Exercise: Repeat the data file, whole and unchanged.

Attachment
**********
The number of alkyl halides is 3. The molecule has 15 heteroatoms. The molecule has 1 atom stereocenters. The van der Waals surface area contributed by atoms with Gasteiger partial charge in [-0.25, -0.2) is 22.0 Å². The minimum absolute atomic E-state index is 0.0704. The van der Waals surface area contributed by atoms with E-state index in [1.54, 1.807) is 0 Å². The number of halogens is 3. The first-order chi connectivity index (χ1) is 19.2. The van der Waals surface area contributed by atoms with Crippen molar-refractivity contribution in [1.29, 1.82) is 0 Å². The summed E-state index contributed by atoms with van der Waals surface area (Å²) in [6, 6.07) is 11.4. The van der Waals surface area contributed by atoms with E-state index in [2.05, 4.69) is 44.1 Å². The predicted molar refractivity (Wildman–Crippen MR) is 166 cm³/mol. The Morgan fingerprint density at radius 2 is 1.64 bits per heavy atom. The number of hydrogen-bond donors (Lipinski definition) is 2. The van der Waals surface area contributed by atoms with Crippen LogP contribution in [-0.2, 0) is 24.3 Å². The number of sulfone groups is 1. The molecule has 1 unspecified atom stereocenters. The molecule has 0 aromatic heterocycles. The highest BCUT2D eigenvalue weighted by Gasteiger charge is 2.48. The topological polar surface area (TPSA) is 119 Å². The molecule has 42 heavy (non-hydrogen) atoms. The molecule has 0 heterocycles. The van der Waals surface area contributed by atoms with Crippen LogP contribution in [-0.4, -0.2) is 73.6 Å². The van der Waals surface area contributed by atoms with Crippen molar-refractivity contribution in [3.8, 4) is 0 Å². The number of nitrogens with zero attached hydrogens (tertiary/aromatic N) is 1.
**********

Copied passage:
The number of alkyl halides is 3. The molecule has 15 heteroatoms. The molecule has 1 atom stereocenters. The van der Waals surface area contributed by atoms with Gasteiger partial charge in [-0.25, -0.2) is 22.0 Å². The minimum absolute atomic E-state index is 0.0704. The van der Waals surface area contributed by atoms with E-state index in [1.54, 1.807) is 0 Å². The number of halogens is 3. The first-order chi connectivity index (χ1) is 19.2. The van der Waals surface area contributed by atoms with Crippen molar-refractivity contribution in [1.29, 1.82) is 0 Å². The summed E-state index contributed by atoms with van der Waals surface area (Å²) in [6, 6.07) is 11.4. The van der Waals surface area contributed by atoms with E-state index in [2.05, 4.69) is 44.1 Å². The predicted molar refractivity (Wildman–Crippen MR) is 166 cm³/mol. The Morgan fingerprint density at radius 2 is 1.64 bits per heavy atom. The number of hydrogen-bond donors (Lipinski definition) is 2. The van der Waals surface area contributed by atoms with Crippen LogP contribution in [-0.2, 0) is 24.3 Å². The number of sulfone groups is 1. The molecule has 1 unspecified atom stereocenters. The molecule has 0 aromatic heterocycles. The highest BCUT2D eigenvalue weighted by Gasteiger charge is 2.48. The topological polar surface area (TPSA) is 119 Å². The molecule has 42 heavy (non-hydrogen) atoms. The molecule has 0 heterocycles. The van der Waals surface area contributed by atoms with Crippen LogP contribution in [-0.4, -0.2) is 73.6 Å². The van der Waals surface area contributed by atoms with Crippen molar-refractivity contribution in [3.8, 4) is 0 Å². The number of nitrogens with zero attached hydrogens (tertiary/aromatic N) is 1.